Stash-tastic.

Last July, I gave you all a little peek at the yarns in my stash. I’ve been trying to be good and knit lots of things out of it. Sometimes, I succeed, sometimes I fall in love with something new or see a deal too good to pass up. I think it mostly evens out over time, but that means the stash stays at a pretty stable level. I’m not at SABLE (Stash Acquired Beyond Life Expectancy) level yet, so I’m ok.

One of the problems is that it’s all hiding in plastic containers under the bed, sealed tightly (because I have a fear of moths non-knitters might consider irrational). Every time I take it out I  fall in love all over again with the yarns. I remember why I chose them and what I thought they might be. I don’t feel guilty for having a big stash because I take pleasure in looking at my little yarn library, and I feel like my squirrel-like behaviors with yarn storage make me feel like a wealthy individual when I am not making very much money as a student.  I’ve been building up this collection slowly and steadily over the years, and I’d rather acquire yarn more than almost any other pleasurable thing. It turns out, I’m rather good at that.

Where is this going? Ok, I read Fridica’s post a little while ago, and I’ve been thinking about organizing my stash ever since. She points out the usefulness of knowing your dyelots. That is definitely useful for yarn emergencies. Last Wednesday I decided to take action and started photographing my stash like mad. For about 24 hours I didn’t knit a single stitch, but was wholly absorbed (probably in a flow moment) in cataloging my entire stash on Ravelry. Every time Zooey went down for a nap I was back at the computer, going as quickly as I could.

I did it! There are a few odd bits that I didn’t bother with, but for any partial skein that I cataloged I weighed them to calculate how many yards remained. It’s easy to calculate your remaining yarn if you know what the ball weighs at first and you divide that by what you have left. I always weigh in grams to be more exact. Then you can multiply that number by the total yards in the ball. For example, if I have 37 grams left of a 50 gram ball, I would divide 37 by 50 to get .74. If my ball originally had 230 yards, I just multiply 230 by .74 and I know I have 170.2 yards left.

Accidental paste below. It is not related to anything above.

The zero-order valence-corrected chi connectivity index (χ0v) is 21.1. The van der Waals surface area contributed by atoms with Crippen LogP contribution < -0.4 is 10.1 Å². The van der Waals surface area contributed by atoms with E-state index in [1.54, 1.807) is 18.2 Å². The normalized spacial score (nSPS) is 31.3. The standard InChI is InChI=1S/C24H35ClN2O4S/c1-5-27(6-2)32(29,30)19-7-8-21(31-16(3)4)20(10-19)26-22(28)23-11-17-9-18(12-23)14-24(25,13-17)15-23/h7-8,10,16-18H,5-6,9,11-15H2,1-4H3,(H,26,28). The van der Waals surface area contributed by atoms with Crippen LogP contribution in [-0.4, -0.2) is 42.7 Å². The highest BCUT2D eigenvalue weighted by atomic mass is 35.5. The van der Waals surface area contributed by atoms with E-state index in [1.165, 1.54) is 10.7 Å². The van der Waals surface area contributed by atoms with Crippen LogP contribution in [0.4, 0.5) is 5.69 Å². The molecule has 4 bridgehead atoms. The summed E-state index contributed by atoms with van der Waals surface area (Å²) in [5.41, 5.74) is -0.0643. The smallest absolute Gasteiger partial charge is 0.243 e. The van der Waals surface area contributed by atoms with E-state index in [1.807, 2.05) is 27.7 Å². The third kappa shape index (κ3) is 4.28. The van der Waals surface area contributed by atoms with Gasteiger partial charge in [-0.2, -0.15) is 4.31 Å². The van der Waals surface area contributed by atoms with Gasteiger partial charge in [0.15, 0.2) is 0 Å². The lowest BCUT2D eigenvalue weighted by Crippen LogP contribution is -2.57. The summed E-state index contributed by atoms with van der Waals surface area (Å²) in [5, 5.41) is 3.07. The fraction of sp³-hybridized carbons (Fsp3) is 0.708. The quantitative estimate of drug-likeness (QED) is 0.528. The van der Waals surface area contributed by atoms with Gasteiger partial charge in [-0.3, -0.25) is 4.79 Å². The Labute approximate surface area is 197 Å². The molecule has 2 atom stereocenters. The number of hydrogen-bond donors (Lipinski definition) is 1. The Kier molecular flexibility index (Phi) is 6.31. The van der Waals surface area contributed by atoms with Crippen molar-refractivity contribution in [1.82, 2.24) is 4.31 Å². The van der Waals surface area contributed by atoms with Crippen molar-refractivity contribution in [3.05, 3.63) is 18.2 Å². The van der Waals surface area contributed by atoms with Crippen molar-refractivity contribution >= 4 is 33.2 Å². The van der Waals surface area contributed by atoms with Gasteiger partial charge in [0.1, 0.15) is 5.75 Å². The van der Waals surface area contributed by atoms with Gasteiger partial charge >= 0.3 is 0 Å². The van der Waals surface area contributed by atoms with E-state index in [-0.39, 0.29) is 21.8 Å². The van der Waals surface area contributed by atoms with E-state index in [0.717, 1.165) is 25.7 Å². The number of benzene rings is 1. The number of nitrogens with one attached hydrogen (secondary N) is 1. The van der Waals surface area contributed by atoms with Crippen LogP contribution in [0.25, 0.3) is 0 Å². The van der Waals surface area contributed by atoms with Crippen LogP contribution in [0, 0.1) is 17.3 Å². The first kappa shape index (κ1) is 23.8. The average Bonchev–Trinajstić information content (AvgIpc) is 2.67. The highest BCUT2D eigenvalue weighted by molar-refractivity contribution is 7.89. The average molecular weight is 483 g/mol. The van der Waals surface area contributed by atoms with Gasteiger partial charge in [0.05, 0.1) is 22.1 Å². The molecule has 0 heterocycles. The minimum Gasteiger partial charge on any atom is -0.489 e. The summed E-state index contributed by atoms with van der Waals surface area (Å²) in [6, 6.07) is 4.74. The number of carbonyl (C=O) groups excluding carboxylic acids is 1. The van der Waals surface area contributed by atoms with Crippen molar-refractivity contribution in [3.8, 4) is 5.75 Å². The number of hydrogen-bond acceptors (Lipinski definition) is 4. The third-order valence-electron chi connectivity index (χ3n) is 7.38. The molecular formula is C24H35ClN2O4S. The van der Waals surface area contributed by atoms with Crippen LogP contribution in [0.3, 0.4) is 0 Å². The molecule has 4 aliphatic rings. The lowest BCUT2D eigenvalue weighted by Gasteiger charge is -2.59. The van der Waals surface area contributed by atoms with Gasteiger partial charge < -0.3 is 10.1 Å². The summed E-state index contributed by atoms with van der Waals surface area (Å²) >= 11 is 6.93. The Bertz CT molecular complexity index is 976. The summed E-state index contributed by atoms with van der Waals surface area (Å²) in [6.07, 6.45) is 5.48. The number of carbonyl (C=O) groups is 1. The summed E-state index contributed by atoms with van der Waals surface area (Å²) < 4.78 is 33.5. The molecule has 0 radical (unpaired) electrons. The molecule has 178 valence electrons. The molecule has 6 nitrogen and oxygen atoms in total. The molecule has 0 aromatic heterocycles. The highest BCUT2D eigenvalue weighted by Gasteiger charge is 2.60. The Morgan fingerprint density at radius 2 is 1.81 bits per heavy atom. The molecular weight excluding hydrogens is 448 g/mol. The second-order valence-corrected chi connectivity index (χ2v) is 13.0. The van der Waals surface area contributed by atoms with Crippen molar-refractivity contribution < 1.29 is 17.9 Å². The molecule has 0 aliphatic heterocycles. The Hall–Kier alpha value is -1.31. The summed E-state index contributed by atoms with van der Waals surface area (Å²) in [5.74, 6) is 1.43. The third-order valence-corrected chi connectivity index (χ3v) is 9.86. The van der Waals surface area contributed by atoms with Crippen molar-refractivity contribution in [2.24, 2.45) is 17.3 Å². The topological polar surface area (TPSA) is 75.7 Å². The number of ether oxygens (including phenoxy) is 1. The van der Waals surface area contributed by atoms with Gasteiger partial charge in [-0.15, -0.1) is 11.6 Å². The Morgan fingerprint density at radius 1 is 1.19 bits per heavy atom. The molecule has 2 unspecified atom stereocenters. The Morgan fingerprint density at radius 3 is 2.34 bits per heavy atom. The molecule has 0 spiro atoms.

There are 128 different yarns. This took me awhile. I think it’s well worth it.

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Some balls were more of a mystery. I definitely didn’t have tags for a lot of my partial balls, so I couldn’t put in the dye lots, but I tried my best to get in the correct color names or numbers while working quickly.  I had a skein with no label that I was a mystery for years until I did a little weighing and detecting. It’s Alpaca Sox by Classic Elite Yarns in Celadon. It’s a green/grey color that is gorgeous. Now that I know what it is, it’s easier to make something fabulous out of it.

I have also wound many balls thinking I would be knitting with them right away, but they’re still waiting. You can see a couple of items that are partially knit. I plan to rip those out and use the yarn for something else.

Besides knowing the dyelots on as many different balls as possible, I think there are many advantages to having these cataloged. Now, I can search within my stash when I’m looking at patterns on Ravelry. If I start a new project and choose to use a yarn from my stash, when I put in how much I used at the end it automatically subtracts what I used from the amount in my stash. That’s pretty awesome.